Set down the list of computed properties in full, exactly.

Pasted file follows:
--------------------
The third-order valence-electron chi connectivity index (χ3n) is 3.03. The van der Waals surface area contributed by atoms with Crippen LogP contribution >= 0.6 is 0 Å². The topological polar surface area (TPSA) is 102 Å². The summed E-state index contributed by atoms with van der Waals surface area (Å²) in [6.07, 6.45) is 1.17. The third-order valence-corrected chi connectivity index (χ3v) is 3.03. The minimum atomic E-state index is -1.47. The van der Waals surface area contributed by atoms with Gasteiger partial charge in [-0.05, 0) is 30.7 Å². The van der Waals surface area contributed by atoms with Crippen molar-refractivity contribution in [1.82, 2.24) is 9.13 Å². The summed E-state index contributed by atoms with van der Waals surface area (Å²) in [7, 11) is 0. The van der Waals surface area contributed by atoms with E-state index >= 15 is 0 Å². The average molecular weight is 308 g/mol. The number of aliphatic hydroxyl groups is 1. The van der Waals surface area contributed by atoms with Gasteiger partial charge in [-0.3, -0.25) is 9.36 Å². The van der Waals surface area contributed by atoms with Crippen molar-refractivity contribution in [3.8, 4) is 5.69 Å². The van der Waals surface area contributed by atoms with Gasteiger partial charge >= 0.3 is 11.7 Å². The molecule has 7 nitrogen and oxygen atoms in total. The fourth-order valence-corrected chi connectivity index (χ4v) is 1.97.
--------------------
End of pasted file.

The third-order valence-electron chi connectivity index (χ3n) is 3.03. The van der Waals surface area contributed by atoms with Crippen LogP contribution >= 0.6 is 0 Å². The topological polar surface area (TPSA) is 102 Å². The summed E-state index contributed by atoms with van der Waals surface area (Å²) in [6.07, 6.45) is 1.17. The third-order valence-corrected chi connectivity index (χ3v) is 3.03. The minimum atomic E-state index is -1.47. The van der Waals surface area contributed by atoms with Gasteiger partial charge in [-0.05, 0) is 30.7 Å². The van der Waals surface area contributed by atoms with Crippen molar-refractivity contribution in [1.82, 2.24) is 9.13 Å². The summed E-state index contributed by atoms with van der Waals surface area (Å²) in [7, 11) is 0. The van der Waals surface area contributed by atoms with E-state index >= 15 is 0 Å². The average molecular weight is 308 g/mol. The number of aliphatic hydroxyl groups is 1. The van der Waals surface area contributed by atoms with Gasteiger partial charge in [-0.3, -0.25) is 9.36 Å². The van der Waals surface area contributed by atoms with Crippen molar-refractivity contribution in [3.8, 4) is 5.69 Å². The van der Waals surface area contributed by atoms with Gasteiger partial charge >= 0.3 is 11.7 Å². The molecule has 7 nitrogen and oxygen atoms in total. The fourth-order valence-corrected chi connectivity index (χ4v) is 1.97.